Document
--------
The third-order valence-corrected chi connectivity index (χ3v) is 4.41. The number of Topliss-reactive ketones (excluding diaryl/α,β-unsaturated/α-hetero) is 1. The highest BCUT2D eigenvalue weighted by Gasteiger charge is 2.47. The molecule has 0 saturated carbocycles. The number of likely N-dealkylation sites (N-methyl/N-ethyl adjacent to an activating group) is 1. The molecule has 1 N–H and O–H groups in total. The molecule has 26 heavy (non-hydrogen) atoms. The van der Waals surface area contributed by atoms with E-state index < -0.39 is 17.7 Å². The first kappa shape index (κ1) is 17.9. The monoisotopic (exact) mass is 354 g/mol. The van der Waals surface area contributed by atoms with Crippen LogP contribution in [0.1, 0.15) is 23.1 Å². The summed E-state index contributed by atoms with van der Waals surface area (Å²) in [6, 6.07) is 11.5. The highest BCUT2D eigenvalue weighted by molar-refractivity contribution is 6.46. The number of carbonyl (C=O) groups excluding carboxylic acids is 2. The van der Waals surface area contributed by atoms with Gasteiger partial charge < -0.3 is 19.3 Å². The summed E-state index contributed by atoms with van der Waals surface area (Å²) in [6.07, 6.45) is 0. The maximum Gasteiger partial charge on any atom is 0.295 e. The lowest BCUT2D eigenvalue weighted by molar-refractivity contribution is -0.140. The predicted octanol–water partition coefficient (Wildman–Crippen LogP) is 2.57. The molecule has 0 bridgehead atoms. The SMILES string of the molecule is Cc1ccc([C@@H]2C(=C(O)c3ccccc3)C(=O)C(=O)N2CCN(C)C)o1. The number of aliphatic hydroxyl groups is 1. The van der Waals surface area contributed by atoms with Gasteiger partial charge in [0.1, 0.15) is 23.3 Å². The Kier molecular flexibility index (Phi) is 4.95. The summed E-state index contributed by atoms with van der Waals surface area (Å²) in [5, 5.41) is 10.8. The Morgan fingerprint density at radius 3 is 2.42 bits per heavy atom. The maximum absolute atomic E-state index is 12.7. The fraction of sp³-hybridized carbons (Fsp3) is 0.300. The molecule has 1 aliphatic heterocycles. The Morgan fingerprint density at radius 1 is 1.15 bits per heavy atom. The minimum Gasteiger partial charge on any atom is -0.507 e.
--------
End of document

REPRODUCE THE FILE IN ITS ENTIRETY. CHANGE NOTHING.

The third-order valence-corrected chi connectivity index (χ3v) is 4.41. The number of Topliss-reactive ketones (excluding diaryl/α,β-unsaturated/α-hetero) is 1. The highest BCUT2D eigenvalue weighted by Gasteiger charge is 2.47. The molecule has 0 saturated carbocycles. The number of likely N-dealkylation sites (N-methyl/N-ethyl adjacent to an activating group) is 1. The molecule has 1 N–H and O–H groups in total. The molecule has 26 heavy (non-hydrogen) atoms. The van der Waals surface area contributed by atoms with E-state index < -0.39 is 17.7 Å². The first kappa shape index (κ1) is 17.9. The monoisotopic (exact) mass is 354 g/mol. The van der Waals surface area contributed by atoms with Crippen LogP contribution in [0.1, 0.15) is 23.1 Å². The summed E-state index contributed by atoms with van der Waals surface area (Å²) in [6, 6.07) is 11.5. The highest BCUT2D eigenvalue weighted by molar-refractivity contribution is 6.46. The number of carbonyl (C=O) groups excluding carboxylic acids is 2. The van der Waals surface area contributed by atoms with Gasteiger partial charge < -0.3 is 19.3 Å². The summed E-state index contributed by atoms with van der Waals surface area (Å²) in [6.07, 6.45) is 0. The maximum Gasteiger partial charge on any atom is 0.295 e. The lowest BCUT2D eigenvalue weighted by molar-refractivity contribution is -0.140. The predicted octanol–water partition coefficient (Wildman–Crippen LogP) is 2.57. The molecule has 0 bridgehead atoms. The SMILES string of the molecule is Cc1ccc([C@@H]2C(=C(O)c3ccccc3)C(=O)C(=O)N2CCN(C)C)o1. The number of aliphatic hydroxyl groups is 1. The van der Waals surface area contributed by atoms with Gasteiger partial charge in [0.1, 0.15) is 23.3 Å². The Kier molecular flexibility index (Phi) is 4.95. The summed E-state index contributed by atoms with van der Waals surface area (Å²) in [5, 5.41) is 10.8. The Morgan fingerprint density at radius 3 is 2.42 bits per heavy atom. The maximum absolute atomic E-state index is 12.7. The fraction of sp³-hybridized carbons (Fsp3) is 0.300. The molecule has 1 aliphatic heterocycles. The Morgan fingerprint density at radius 1 is 1.15 bits per heavy atom. The minimum Gasteiger partial charge on any atom is -0.507 e.